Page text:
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Signal to noise ratio as a guideline to obtain valid auditory brainstem response results

Dzulkarnain, Ahmad Aidil Arafat (2020) Signal to noise ratio as a guideline to obtain valid auditory brainstem response results. Malaysian National Society of Audiologist (MANSA) e-Bulletin 2020. pp. 20-21.

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Abstract

Auditory brainstem response (ABR) is regards as one of the important tests to assess the auditory brainstem function and to estimate hearing thresholds. Whilst ABR is considered objective from the patient point of view, the interpretation of the ABR requires substantial knowledge from the perspective of an audiologist. The whole processes of ABR interpretations are complex. The first important aspect in interpreting the ABR finding is to identify whether an ABR is present or absent. Typically, the technique uses to identify a true ABR is by using response replication analysis. In this technique, ABRs are repeated twice under identical test conditions. Given a large area of overlapping between the two repeat ABRs, the clinician will have a high level of confidence that a true ABR is identified. This technique can also be used in conjunction with other techniques such as tracking the ABRs by observing the change in latency/amplitude as a function of intensity levels. In certain evoked potential system, response replication analysis is being provided statistically also known as cross-correlation. In cross-correlation, the recorded ABRs are separated into two recording buffers and the response from each buffer will be statistically compared. If the percentage of relationship are higher (e.g. more than 70%), it indicates a high probability that both recorded ABRs are highly correlated, thus increase the confidence level of the ABR detection. Although response replication is still considered as a valid method to identify ABR it poses at least one limitation. There is a potential that noise or artifact can mimic the morphology of the ABR and repeated at almost the same time or latency. This may lead to false identification and misdiagnosis of ABRs among the clinician. One of the recommended techniques to strengthen response replication analysis is to measure the recorded ABR signal-to-noise ratio (SNR). The ABR SNR can be computed manually or using certain type of analysis provided by the auditory evoked potential system. Example of automated SNR analysis include the F-ratio at single or multiple points (1). The F-ratio values will gradually increase when the estimated noise level from the selected points of the ABRs are lower than the amplitude of the ABR. Typically F-ratio of 3.1 is an indicator that the auditory evoked potential system is 99% confidence that the ABR is presence and well above the recorded noise level. Without this algorithm, clinician need to manually calculate the SNR. According to British Society of Audiology (2) a minimum acceptable limit of ABR amplitude is equivalent to 0.04 µV with a minimum ratio between ABR and the noise level of 3:1. The measurement of ABR amplitude is very straightforward by just simply plotting the peak of wave V and its following trough (at peak of SN 10). To estimate the noise, clinician need to observe the gap between two superimposed ABR waveforms and manually compute the noise amplitude based on the appropriate display scale (3). Therefore, clinician should only stop the ABR recording if the SNR is equivalent to 3:1 or higher (if the ABR is present). Some latest evoked potential system may provide on-going residual noise level to the clinician which can be used as a guideline. Figure 1 illustrates on the technique to identify the gap between two ABR waveforms and to estimate its residual noise level. Beside identifying ABR as present, clinician also need to decide when to accept ABR as absent. Based on own experience, question to decide whether ABR is considered as present or absent often raise because of the poor quality of a recording. Clinician may confuse whether to accept the ABR that contains substantial amount of noise versus a true ABR. Whilst this issue is not the aim of the paper, clinician should employed correct strategies to reduce the amount of background noise during the recording to ensure valid interpretations. An absence ABR is defined as a waveform that clearly flat with reasonably lower residual noise level that again can be assessed by observing the gap between two superimposed ABR waveforms or by the estimated residual noise levels provided by the equipment. The recommended minimum residual noise level to stop an ABR recording ranging from 0.025 µV to 0.04 µV (2).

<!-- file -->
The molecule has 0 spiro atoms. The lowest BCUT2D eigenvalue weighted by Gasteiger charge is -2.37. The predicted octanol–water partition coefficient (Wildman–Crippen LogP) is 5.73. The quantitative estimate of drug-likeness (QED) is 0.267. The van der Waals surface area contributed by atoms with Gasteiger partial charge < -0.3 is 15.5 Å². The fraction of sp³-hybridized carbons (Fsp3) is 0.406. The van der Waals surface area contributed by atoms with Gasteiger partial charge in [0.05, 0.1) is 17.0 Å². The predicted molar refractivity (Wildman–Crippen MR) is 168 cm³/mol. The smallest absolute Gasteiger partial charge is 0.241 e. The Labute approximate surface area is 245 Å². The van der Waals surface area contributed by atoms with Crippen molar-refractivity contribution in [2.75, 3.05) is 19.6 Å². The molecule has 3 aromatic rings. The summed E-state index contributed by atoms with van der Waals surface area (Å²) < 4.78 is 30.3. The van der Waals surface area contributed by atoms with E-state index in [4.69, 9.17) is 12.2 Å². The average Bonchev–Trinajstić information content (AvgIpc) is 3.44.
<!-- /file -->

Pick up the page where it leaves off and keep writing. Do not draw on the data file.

Item Type: Article (Bulletin)
Additional Information: 4465/86706
Uncontrolled Keywords: Auditory Brainstem Response
Subjects: R Medicine > RF Otorhinolaryngology
Kulliyyahs/Centres/Divisions/Institutes (Can select more than one option. Press CONTROL button): Kulliyyah of Allied Health Sciences > Department of Audiology and Speech-Language Pathology
Kulliyyah of Allied Health Sciences
Depositing User: Dr Ahmad Aidil Arafat Dzulkarnain
Date Deposited: 28 Dec 2020 12:16
Last Modified: 28 Dec 2020 12:16
URI: http://irep.iium.edu.my/id/eprint/86706

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